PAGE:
Yeah, surgery is usually the last resort with the inherent risks involved. But myself being in the medical field, I have seen what happens to those who haven't listened and are now years later paying the price. I don't want to be one of them.

    I was reading in another related post here that one dude had a prosthetic disc inserted at his lower back. This sounds promising. But still, it's not like replacing a shifter and you're back to new again.

    Enduro motorcycle riding might be the way for me to go. Gobs more travel on those bikes and similar trails. I can still get my high speed thrills with more kush.
    We Ride In God's Country!

  5. #5
    mtbr member
    Join Date
    Sep 2012
    What would the problem with symptom management be, If it allows you to be out riding?
    Pain meds in the correct dose wont make you high, and you will build tolerance but it will allow you to bike as you will, once they find the right treatment/regimen for you.

    I personally would never have cash to throw at a surgery like that and I love to bike, so I would opt for management and just keep biking, see what happens. I am also half your age though, at 25.

    I am not the most fit, far from it, round actually :F but I do enjoy light technical trails, never done downhill but I am dropping weight and increasing skill.

    Even started riding a bmx after treatments of my crash, and I am waiting to hop back on the 29er again. No trick riding with the bmx, but the single speed is fun!

  6. #6
    mtbr member
    Join Date
    Sep 2009
    read Mcgill's work He is publishing a lay book very soon. Go to interview section and read. Also check out Dr. Lyftogt neural prolo. Fascial impingements can mimic cord and peripheral pain generators.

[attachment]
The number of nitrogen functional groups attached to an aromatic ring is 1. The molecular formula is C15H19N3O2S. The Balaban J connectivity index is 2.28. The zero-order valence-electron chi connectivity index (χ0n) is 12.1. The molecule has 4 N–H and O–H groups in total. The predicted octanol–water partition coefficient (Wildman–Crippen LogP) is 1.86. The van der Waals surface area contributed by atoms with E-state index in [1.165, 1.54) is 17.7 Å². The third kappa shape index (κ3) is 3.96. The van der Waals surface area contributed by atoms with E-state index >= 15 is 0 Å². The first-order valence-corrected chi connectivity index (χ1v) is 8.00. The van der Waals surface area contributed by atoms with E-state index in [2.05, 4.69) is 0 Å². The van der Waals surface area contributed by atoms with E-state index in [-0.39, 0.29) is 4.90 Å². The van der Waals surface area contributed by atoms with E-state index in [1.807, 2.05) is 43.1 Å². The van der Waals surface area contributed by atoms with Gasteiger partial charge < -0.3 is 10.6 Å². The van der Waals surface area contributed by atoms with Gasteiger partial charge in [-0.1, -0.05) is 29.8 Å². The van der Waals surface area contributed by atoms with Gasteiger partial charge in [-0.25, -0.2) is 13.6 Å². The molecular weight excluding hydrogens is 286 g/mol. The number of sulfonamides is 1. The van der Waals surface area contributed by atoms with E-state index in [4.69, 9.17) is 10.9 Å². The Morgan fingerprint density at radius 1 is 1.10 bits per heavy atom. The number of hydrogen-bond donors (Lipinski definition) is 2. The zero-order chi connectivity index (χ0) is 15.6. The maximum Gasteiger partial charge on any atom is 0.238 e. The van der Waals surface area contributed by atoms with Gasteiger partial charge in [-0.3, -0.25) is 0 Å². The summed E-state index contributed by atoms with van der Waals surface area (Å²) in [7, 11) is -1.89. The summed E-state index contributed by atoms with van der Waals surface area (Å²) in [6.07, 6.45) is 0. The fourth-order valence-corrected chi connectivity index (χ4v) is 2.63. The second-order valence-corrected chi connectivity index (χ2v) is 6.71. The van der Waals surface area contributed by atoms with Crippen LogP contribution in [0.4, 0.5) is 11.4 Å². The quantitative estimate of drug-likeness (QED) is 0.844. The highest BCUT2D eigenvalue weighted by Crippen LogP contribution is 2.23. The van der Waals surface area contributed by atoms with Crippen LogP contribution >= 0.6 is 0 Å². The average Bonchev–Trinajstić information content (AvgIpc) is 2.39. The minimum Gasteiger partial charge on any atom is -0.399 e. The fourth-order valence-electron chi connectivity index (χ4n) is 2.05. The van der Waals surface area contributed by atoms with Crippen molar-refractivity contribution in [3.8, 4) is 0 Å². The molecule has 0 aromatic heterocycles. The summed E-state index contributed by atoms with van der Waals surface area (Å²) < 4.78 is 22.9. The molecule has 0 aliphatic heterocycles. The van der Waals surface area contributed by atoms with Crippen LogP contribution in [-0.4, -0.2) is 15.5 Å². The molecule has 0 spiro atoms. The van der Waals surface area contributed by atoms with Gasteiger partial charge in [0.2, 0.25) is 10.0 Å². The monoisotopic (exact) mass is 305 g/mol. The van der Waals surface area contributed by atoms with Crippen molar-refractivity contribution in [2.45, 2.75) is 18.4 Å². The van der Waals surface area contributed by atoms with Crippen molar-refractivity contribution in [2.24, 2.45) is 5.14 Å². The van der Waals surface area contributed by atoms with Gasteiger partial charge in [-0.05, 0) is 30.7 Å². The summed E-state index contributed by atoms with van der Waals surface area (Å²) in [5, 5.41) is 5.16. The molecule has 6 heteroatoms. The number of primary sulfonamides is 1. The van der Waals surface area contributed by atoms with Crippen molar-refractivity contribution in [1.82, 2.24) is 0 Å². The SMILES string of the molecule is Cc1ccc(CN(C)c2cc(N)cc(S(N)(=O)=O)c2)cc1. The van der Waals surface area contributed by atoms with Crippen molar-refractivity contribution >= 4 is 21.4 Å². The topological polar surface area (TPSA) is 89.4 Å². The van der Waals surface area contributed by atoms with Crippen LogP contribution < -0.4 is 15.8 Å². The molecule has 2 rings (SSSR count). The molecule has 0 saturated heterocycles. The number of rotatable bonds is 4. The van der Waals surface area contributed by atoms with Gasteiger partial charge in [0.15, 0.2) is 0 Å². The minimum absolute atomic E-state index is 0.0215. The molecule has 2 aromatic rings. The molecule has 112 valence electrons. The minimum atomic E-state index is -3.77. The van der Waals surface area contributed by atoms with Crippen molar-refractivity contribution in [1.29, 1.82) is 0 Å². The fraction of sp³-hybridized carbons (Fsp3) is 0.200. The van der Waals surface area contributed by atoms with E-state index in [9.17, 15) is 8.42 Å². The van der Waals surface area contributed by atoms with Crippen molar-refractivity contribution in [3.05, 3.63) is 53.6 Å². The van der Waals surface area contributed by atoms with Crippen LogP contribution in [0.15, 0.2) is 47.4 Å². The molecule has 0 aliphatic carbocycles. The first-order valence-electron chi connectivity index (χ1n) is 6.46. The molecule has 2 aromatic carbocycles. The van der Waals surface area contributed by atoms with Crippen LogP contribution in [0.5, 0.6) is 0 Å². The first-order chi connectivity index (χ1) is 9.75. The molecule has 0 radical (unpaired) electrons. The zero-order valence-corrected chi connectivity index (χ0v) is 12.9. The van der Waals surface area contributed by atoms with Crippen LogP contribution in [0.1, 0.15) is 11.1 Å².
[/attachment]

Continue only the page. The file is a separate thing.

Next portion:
7. #7
    mtbr member
    Reputation: smilinsteve's Avatar
    Join Date
    Jul 2009
    My neck MRI looks like I was in a skydiving accident and I should be paralyzed from the neck down. But, my symptoms have only been some numbness and tingling in my hands and an achey neck.

    I didn't put much faith in the cortizone injection idea, because like you said, that's not going to make those discs go back to normal or those bone spurs disappear.

    But I did the injections and it got rid of 80% of my symptoms. Docs say results can be good for 6 months and sometimes people have relief for years from an injection.

    Bottom line is that sometimes things aren't as bad as the MRI would lead you to believe.

    I will avoid surgery as long as I can, but if the choice becomes surgery or stop riding, pull out the scalpel and cut away.

  8. #8
    mtbr member
    Reputation: danorano's Avatar
    Join Date
    Nov 2012
    The best thing you could probably do is change your diet to one that promotes reduced inflammation. Also, learn a couple of neck flexing exercises and do these a couple times a day. This is a several year process, but with time you will will be able to ride. Don't go jumping or taking on highly technical trails. The real problem is if you wreck, since your neck most likely has a considerable amount of bone spurs and a sudden jar could compromise it. Try to get a seatpost that has a shock absorbancy like the thudbuster or nitro pro.